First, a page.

# Saving a notebook as a $\LaTeX$ file, with syntax highlighting preserved

How can I save a notebook as a $\LaTeX$ file, while preserving the syntax highlighting (such as input/output boxes)?

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What about TexForm? Link Cant comment much on syntax highlighting. –  drN Sep 23 '12 at 18:02
@drN thanks, but TexForm simply transcribes the mathematica expression in latex. I would like to retain the notebook "look" according to the selected style. One possibility is to export as pdf and then use pdfinsert in Latex as a figure, but this is cumbersome. –  victor Sep 24 '12 at 4:07
Related question: Saving to PDF preserving syntax highlighting (I know this doesn't answer this question.) –  Szabolcs Dec 17 '12 at 16:49

Personally I'm always disappointed by the quality of the conversion done when one simply saves a notebook as a TeX file--it never looks like what I want or expected. But perhaps this isn't too surprising, as the two file types are very different, and therefore many choices need to be made about the conversion.

I think a good general approach for solving questions of this kind is to write some Mathematica code to perform the conversion for you. Code in one notebook can open and read the contents of another notebook, manipulate it as you require, and spit it out as $\LaTeX$ file.

Here is some code I've written for my own purposes. It doesn't directly solve your problem but illustrates the general principle. First, let's open the notebook we want to convert "input.nb".

nb = NotebookOpen[ToFileName[NotebookDirectory[], "input.nb"], Visible -> True];


And prepare the grounds for writing the TeX file.

Check[DeleteFile[FileNameJoin[{NotebookDirectory[], "output.tex"}]], Null];
s = OpenWrite[FileNameJoin[{NotebookDirectory[], "output.tex"}]];


Now for my application, I was not very interested in the input cells. I wanted to extract the Title, the Section and Subsection headings, any Text cells, and the Output cells.

The output cells are likely to need the most processing, so I defined the following function to deal with them. If the cell contains a graphics object, it exports it as a PDF (with some silly name generated using the Hash function) and prepares a string to put into the TeX file to include the pdf graphics in the final document. Otherwise it assumes it is an equation, and applies TeXForm to it.

 OutputCell[cell_] :=
If[! FreeQ[cell, GraphicsBox],
Export[IntegerString[Hash[cell], 36, 5] <> ".pdf", cell];
"\\begin{figure}[!ht]\n\\begin{center}\n\\includegraphics{" <>
IntegerString[Hash[cell], 36, 5] <> ".pdf" <>
"}\n\\end{center}\n\\end{figure}\n",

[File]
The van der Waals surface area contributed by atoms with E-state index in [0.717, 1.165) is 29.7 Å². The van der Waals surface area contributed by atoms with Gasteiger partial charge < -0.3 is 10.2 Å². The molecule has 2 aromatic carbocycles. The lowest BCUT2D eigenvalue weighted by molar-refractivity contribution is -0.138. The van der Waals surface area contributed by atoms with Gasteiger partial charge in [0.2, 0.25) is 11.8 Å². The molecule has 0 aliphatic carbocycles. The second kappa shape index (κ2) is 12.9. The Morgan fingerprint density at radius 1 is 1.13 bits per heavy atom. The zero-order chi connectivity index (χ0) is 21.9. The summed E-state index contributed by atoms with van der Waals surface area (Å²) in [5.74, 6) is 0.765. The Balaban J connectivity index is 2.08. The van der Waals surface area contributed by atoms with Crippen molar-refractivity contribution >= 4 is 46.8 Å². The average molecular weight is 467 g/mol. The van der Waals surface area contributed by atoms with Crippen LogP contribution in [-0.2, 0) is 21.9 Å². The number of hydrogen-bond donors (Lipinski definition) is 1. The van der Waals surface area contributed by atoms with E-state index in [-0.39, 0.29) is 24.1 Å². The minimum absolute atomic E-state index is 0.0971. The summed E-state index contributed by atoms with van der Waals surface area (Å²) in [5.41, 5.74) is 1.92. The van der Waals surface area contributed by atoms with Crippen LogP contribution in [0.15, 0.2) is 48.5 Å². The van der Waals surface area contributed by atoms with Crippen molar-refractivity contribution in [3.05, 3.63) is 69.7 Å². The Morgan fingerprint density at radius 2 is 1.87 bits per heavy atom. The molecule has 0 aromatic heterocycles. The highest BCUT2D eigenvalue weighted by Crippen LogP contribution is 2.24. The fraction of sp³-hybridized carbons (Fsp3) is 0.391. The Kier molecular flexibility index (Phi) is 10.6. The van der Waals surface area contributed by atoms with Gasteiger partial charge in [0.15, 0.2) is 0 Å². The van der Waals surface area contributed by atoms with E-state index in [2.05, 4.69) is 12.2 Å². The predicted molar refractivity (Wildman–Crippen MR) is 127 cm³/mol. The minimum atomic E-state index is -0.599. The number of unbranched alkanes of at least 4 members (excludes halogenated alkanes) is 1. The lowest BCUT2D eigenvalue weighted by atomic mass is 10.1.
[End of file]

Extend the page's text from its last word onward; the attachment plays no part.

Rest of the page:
"\$$\n" <> ToString@TeXForm@DisplayForm@cell <> "\$$\n"];


Now we are ready to actually iterate through the cells in the input notebook and write to the file stream we opened earlier. Here I specify my own, very short, preamble for the TeX file and I apply some rules to the contents of Text cells to replace curly quotes that for some reason don't appear properly in the TeX.

If you wanted to use this to process Input cells also, you'd simply add a case to the Switch statement and to the CellStyle option of Cells.

WriteString[s,
"\\documentclass[10pt]{article}  \n\\usepackage{fullpage} \n\
\\usepackage{graphicx} \n\\usepackage{amsmath} \n\
\\usepackage{amssymb} \n\\begin{document}\n",
Sequence @@ Riffle[Switch[#[[2]],
"Text",
StringReplace[#[[1]], {"\[CloseCurlyDoubleQuote]" -> "\"",
"\[OpenCurlyDoubleQuote]" -> "\"",
"\[CloseCurlyQuote]" -> "'", "\[OpenCurlyQuote]" -> "'"}] <>
"\n",
"Title", "\\title{" <> #[[1]] <> "}\n\\maketitle",
"Section", "\\section{" <> #[[1]] <> "}\n",
"Subsection", "\\subsection{" <> #[[1]] <> "}\n",
"LaTeX", #[[1]] <> "\n",
"Output", OutputCell[#]] & /@ (NotebookRead /@
Cells[nb,
CellStyle -> {"Title", "Section", "Subsection", "Text",
"LaTeX", "Output"}]), "\n"], "\n\\end{document}"];

Close[s];


At the end we close the file stream. You'll notice a reference to a cell style "LaTeX", this is simply a style I've got in one of my custom stylesheets, the intention being to allow me to write $\LaTeX$ code in a notebook and just have it included in the TeX file verbatim.

This code reduces your problem to implementing the syntax highlighter in Mathematica, or finding a $\LaTeX$ package to do it for you (which you'd then need to mention in the preamble). But it also makes possible far more general manipulations that, I imagine, could be fairly useful.

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